Doing What’s Right For Our Elephants
Keith Lovett, Director of Buttonwood Park Zoo
The Buttonwood Park Zoo’s Asian elephant program has made a lot of headlines recently. In an incident this January two keepers failed to properly padlock a door, resulting in Ruth, our 55 year-old elephant, being exposed during a winter storm. Ruth’s exposure resulted in hypothermia and frostbite. The good news is Ruth is recovering well and will hopefully suffer no long-term effects.
The incident initiated a community exchange about the future of the elephant program. Unfortunately that exchange has not always been informed by the facts.
First, it is important to appreciate how our two elephants came to reside in New Bedford. Emily arrived as a youngster in 1968 and was kept as a singly-housed elephant for many years. Ruth arrived in 1986 after enduring years of abuse at the hand of a private owner.
Their treatment here throughout their long lives has been marked by a level of care and compassion that is a real credit to the Zoo and New Bedford as a community.
The fact that both are in reasonably good health at extremely advanced ages, is a testament to the love and attention they have received over the years. That said, the challenges of caring for two geriatric animals are many, so it is all the more important for decisions about their care to be made with care and expertise.
Second, it’s important to avoid snap judgments about the zoo keepers whose failure resulted in harm to our beloved Ruth. As someone who works daily with an extremely dedicated staff, I can assure you that those involved were personally devastated by their error. Both keepers have each worked with our elephants for over a decade and have devoted their professional careers to providing loving care to these animals. Both keepers would do anything to rectify their failure. They will live forever with the fact that they failed an animal they loved as much as their own children and they have both received appropriate sanctions for their mistake.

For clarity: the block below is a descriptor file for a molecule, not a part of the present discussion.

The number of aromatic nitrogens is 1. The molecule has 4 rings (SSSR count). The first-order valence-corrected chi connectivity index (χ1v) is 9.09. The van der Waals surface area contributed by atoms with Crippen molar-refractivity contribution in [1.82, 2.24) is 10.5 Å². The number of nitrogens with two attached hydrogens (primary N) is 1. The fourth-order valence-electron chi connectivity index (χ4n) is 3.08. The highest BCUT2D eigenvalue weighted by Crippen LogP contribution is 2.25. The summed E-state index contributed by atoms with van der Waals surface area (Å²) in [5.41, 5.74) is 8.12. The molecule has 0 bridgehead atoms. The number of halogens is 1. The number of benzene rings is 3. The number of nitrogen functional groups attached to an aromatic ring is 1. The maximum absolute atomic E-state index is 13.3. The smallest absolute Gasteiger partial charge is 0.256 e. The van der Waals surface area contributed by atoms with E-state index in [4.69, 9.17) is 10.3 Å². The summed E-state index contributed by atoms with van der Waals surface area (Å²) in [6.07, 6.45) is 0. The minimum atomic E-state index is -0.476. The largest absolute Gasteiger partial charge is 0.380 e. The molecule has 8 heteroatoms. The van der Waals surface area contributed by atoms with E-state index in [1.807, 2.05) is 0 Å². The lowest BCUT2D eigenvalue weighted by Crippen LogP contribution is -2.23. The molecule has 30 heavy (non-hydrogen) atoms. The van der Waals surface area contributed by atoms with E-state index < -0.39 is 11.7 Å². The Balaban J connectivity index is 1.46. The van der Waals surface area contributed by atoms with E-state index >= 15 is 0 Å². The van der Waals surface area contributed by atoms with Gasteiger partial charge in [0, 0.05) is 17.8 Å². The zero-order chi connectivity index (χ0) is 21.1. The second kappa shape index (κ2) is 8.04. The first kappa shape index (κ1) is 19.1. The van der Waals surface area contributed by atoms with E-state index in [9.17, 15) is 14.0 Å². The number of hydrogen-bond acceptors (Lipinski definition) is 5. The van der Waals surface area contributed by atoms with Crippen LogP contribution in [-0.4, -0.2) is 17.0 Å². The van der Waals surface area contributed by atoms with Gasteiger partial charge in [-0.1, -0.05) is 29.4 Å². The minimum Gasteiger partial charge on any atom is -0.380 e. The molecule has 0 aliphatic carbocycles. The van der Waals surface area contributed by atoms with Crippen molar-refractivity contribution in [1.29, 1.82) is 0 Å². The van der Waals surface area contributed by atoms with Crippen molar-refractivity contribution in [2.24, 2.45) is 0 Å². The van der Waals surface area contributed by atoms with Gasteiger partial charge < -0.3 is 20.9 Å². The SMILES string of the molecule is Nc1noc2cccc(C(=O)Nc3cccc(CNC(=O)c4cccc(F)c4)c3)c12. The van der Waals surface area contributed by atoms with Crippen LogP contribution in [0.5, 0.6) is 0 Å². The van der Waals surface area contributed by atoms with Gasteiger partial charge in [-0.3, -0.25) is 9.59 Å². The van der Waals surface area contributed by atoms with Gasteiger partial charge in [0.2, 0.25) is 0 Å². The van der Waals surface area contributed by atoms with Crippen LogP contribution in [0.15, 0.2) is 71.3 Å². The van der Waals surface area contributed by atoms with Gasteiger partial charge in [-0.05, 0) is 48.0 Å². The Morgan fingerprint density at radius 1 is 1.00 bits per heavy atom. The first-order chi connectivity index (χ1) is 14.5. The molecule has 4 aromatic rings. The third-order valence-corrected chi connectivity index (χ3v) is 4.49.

It is unfortunate that the incident has been exploited by animal activists who are demanding the elephants be sent to a sanctuary. These well-organized activists seek to portray Emily and Ruth as objects of neglect and abuse that is simply preposterous.
Meanwhile these groups sweep under the rug disturbing problems with their proposed solution, an elephant sanctuary. It becomes quite obvious that this sanctuary solution is actually no solution at all once one considers the sanctuary’s well documented track record: Significant issues with tuberculosis in their elephants, a host of citations by the USDA regarding their veterinary care, and a fluctuating leadership that does not inspire confidence.
The ironies abound. The activists disparage the Zoo for historically housing our elephants in a concrete-floored barn, but fail to acknowledge that the City replaced the floor over a year ago while the sanctuary still has concrete floors in their barns.
When I took the helm at the Zoo a year ago, the elephant program was foremost in my mind. I set about assessing their overall health, their care, their existing and proposed new facilities, the feasibility of various alternative homes, the impact of physical and emotional stress from relocation, and the dangers their introduction to a new herd might present.
As I worked through these issues, the path forward became much clearer. An upgrade of their housing and a modest expansion of their outdoor space within the Zoo’s current perimeter, would not only give Emily and Ruth a home suited to their needs in their remaining years, but would also represent a much safer option than any alternative.